The Dark Knight Rises
In 2008, director Christopher Nolan made what is widely regarded as the greatest cinematic adaptation of a superhero comic with The Dark Knight, a film that transcended its trashy origins to achieve a mythic quality of deeply conflicted heroism and tragedy. Nolan’s second bite of the cherry has taken this epic quality still further, combining traditional fine script writing and superb acting with the most advanced motion technology to create the must-see movie of this summer. Christian Bale is back in the title role, and has a strong supporting cast that includes British actor Tom Hardy as Bane, the key villain, Anne Hathaway as Catwoman, along with Liam Neeson, Gary Oldman, Morgan Freeman, Michael Caine and Marion Cotillard. Action, poetry, fantasy, redemption and celebrity, The Dark Knight Rises has it all.
Lots of car chases and a sound track with heavy bass guitar are not quite enough to make Motorway, a film produced by veteran Johnnie To (杜琪峰) a complete success. Directed by Cheang Pou-soi (鄭保瑞), who has emerged from small budget indie movies to a full-fledged mainstream action flick with Motorway, the film has great energy. Cheang’s management of the stunts is flawless, but in telling the story of a rookie cop who takes on a veteran escape driver on the streets, he is unable to make his characters come alive, nor achieve the engagingly noir feel of something like Nicolas Winding Refn’s Drive. The film starts Shawn Yue (余文樂) as the young cop, and he is simply too wooden to be interesting, but supporting cast is excellent, with a great performance by Anthony Wong (黃秋生) as an old cop who has seen it all before.
A documentary by Mami Sunada that follows the life of her father, a workaholic salesman, from the discovery that he has an inoperable cancer, to his death. Despite this rather heavy subject matter, Ending Note is in many respects an upbeat film that focuses more on what can be achieved in a small amount of time at the end of one’s life, rather than lamenting a life that contained more than its fair share of unfulfilling drudgery. The title refers to the writing of a dairy that Sunada senior uses to record the things he wants to do. Mami Sunada’s camera captures many candid and affecting moments, and portrays a man whose life is made richer through his ability to appreciate the whole trial of his gradual demise. The film is also an excellent study of the rituals surrounding death and dying as practiced in Japan.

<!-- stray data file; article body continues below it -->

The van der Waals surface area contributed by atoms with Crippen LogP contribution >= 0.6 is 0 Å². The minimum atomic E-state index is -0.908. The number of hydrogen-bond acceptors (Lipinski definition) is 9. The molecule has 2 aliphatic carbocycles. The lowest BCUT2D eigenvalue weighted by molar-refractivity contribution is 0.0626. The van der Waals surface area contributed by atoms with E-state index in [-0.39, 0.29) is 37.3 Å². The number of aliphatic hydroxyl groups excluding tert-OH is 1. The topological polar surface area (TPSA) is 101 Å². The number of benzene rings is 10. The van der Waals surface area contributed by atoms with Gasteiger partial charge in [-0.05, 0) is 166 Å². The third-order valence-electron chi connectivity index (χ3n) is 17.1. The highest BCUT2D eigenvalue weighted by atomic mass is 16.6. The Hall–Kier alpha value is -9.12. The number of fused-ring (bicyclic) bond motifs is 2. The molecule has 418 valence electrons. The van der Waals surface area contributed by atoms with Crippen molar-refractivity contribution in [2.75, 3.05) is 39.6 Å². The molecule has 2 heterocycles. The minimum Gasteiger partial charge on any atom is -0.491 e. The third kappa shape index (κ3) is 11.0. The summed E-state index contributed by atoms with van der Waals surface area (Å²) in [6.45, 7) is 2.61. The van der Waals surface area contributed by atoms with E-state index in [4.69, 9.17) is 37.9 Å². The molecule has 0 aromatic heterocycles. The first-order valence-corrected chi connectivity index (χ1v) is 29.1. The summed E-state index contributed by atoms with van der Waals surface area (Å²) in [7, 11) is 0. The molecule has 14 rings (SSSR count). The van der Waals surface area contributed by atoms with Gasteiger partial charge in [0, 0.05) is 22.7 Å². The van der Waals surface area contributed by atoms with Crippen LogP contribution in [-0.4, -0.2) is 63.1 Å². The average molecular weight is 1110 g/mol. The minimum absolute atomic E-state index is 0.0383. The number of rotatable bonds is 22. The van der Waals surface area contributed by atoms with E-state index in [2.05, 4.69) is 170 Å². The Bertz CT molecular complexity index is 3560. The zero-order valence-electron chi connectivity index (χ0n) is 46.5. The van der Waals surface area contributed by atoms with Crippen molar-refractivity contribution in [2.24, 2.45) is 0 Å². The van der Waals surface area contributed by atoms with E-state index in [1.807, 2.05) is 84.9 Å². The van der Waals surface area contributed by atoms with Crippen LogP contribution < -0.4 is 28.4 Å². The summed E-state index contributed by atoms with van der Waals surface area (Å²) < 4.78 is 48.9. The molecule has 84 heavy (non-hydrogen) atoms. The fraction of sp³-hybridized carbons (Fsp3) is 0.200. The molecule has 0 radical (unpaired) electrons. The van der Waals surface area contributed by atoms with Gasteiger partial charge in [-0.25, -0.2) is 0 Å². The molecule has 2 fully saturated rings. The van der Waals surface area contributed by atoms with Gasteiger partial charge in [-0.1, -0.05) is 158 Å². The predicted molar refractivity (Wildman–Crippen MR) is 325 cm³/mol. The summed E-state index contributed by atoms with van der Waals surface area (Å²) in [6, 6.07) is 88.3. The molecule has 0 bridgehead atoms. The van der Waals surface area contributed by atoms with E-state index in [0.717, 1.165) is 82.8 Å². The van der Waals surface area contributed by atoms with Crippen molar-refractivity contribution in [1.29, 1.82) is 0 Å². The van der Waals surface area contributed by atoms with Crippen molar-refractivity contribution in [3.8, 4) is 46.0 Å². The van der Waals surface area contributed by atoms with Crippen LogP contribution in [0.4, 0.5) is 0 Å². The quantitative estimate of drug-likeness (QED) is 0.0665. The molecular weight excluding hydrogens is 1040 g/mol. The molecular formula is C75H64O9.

The Woodsman and the Rain
Delightful comedy about a rustic woodsman who gets caught up in the making of a low-budget zombie movie taking place in his neck of the woods. Director Shuichi Okita has made good use of limited financial resources, and given the abundant talent at his disposal space to shine. The woodsman of the title is played by veteran Koji Yakusho, who creates his own idiosyncratic comic bassline to the screwball comedy centered on the zombie flick’s director, played by Shun Oguri, whose incompetence and the disdain with which he is treated by the crew also provide a rich vein of fun. For all the ludicrousness, the characters are rooted in real human responses, giving The Woodsman and the Rain an emotional core that is often missing when directors go for laughs at the expense of recognizable human emotions.